Court Clarifies Treatment of Electronic Evidence in PPE Calculation: Analysis of R v Walker [2024] EWHC 21 (SCCO) Case Law

Citation: [2024] EWHC 21 (SCCO)
Judgment on

Introduction

This article analyzes the case law of R v Walker [2024] EWHC 21 (SCCO), which revolves around the treatment and remuneration of electronic pages of prosecution evidence (PPE) under the Litigators Graduated Fee Scheme as per the Criminal Legal Aid (Remuneration) Regulations 2013.

Key Facts

The appellant, Altaf Solicitors, appealed against a decision disallowing electronic PPE when calculating the PPE for graduated fee purposes. This appeal focuses on whether electronic spreadsheets, not formally served as evidence by the prosecution yet crucial to the defense, should be accounted for under the PPE remuneration.

The defendant, Shane Walker, faced indictment for breaching a Sexual Harm Prevention Order (SHPO) by using a device with an app (‘CCleaner’) allegedly designed to remove traces of internet usage, contrary to the SHPO’s requirements. The prosecution’s case relied on streamlined forensic reports which identified the presence of the CCleaner app on Walker’s devices, without further detailed analysis of the full electronic evidence, as this was deemed the defense’s responsibility.

The electronic evidence included substantial spreadsheets listing interactions with the CCleaner application. The defense argued that the spreadsheets should be included in the PPE count, as they were pivotal for establishing the defense’s arguments concerning the capabilities and use of the CCleaner app.

Electronic Evidence and PPE

The central legal issue in this case pertains to whether electronic evidence should be classified as PPE under the Criminal Legal Aid (Remuneration) Regulations 2013, Schedule 2, paragraph 1(5). The regulation gives discretion to include electronic evidence in the PPE count if “appropriate” considering the nature of the document and other relevant circumstances.

Determining If Electronic Evidence Equates to PPE

The Costs Judge applied principles from The Lord Chancellor v SVS Solicitors [2017] EWHC 1045 (QB), which set a precedent for determining when unserved material, central to the case, can be treated as if it had been served. The Judge acknowledged that for the defense to present a fair summary of evidence, reviewing surrounding materials omitted by the police oculd be necessary.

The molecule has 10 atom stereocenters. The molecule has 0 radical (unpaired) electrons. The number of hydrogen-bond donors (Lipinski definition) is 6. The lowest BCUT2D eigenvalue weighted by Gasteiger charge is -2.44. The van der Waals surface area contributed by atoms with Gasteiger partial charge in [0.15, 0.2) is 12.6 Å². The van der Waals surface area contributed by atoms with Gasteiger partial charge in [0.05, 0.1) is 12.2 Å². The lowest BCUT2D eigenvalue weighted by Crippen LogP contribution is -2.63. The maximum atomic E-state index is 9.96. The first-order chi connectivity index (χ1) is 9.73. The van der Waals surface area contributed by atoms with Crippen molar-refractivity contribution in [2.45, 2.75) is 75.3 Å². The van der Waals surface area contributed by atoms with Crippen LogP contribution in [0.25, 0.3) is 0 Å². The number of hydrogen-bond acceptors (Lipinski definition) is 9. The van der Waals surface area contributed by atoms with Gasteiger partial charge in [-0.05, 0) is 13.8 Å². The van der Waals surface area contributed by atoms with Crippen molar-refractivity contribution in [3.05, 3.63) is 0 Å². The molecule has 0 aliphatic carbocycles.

However, the evidence’s relevance to the prosecution’s case is the defining factor, not its importance to the defense. Electronic evidence that is ancillary to the principal issues faced by the prosecution should not disturb the “economic balance” of the fee scheme, thereby falling under special preparation rather than being counted as PPE.

Threshold for Inclusion of Electronic Evidence in PPE

The Judge held that the prosecution’s case, resting on the presence of the CCleaner app, did not require extensive examination of the spreadsheets. The defense’s need to demonstrate a reasonable excuse for the app’s presence appeared to relate more to the defendant’s evidence and possible defense expert analysis, thus signaling work beyond what is typical for PPE and entering the realm of special preparation.

Outcomes

The appeal was dismissed on the basis that the electronic spreadsheets provided to the defense did not amount to PPE within the intent of the Regulations. The Judge concluded that the nature of the electronic documents and the case circumstances did not necessitate their inclusion as PPE. Therefore, the Costs Judge upheld the determining officer’s decision to include only the paper documents and the streamlined forensic report in the PPE count.

Conclusion

In R v Walker, the court underscored the distinction between the prosecution’s reliance on certain evidence and its utility for the defense. Electronic evidence that is supplementary to the crux of the prosecution’s case is not automatically considered PPE for fee purposes under the Criminal Legal Aid (Remuneration) Regulations 2013. Solicitors representing defendants in such scenarios should anticipate the financial implications of conducting an in-depth analysis of electronic evidence outside the remit of the graduated fee scheme, as this will likely be compensated through special preparation fees rather than PPE counts.

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